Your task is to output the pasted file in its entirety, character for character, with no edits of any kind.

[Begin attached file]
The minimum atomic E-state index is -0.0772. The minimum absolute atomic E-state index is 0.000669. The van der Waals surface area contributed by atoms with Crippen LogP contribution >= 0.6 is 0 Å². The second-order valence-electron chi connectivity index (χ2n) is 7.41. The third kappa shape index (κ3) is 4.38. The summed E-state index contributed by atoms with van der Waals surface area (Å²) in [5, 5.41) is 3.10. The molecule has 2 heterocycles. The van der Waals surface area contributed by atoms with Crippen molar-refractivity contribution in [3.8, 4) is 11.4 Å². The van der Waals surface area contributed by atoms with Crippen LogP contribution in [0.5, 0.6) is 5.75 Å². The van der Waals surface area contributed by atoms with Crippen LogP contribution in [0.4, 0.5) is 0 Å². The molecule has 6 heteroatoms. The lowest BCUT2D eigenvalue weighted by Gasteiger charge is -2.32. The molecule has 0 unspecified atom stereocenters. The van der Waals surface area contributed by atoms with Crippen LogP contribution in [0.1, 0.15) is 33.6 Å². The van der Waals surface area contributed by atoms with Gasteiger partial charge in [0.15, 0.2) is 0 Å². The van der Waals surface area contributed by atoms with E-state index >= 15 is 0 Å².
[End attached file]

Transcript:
The minimum atomic E-state index is -0.0772. The minimum absolute atomic E-state index is 0.000669. The van der Waals surface area contributed by atoms with Crippen LogP contribution >= 0.6 is 0 Å². The second-order valence-electron chi connectivity index (χ2n) is 7.41. The third kappa shape index (κ3) is 4.38. The summed E-state index contributed by atoms with van der Waals surface area (Å²) in [5, 5.41) is 3.10. The molecule has 2 heterocycles. The van der Waals surface area contributed by atoms with Crippen molar-refractivity contribution in [3.8, 4) is 11.4 Å². The van der Waals surface area contributed by atoms with Crippen LogP contribution in [0.5, 0.6) is 5.75 Å². The van der Waals surface area contributed by atoms with Crippen LogP contribution in [0.4, 0.5) is 0 Å². The molecule has 6 heteroatoms. The lowest BCUT2D eigenvalue weighted by Gasteiger charge is -2.32. The molecule has 0 unspecified atom stereocenters. The van der Waals surface area contributed by atoms with Crippen LogP contribution in [0.1, 0.15) is 33.6 Å². The van der Waals surface area contributed by atoms with Gasteiger partial charge in [0.15, 0.2) is 0 Å². The van der Waals surface area contributed by atoms with E-state index >= 15 is 0 Å².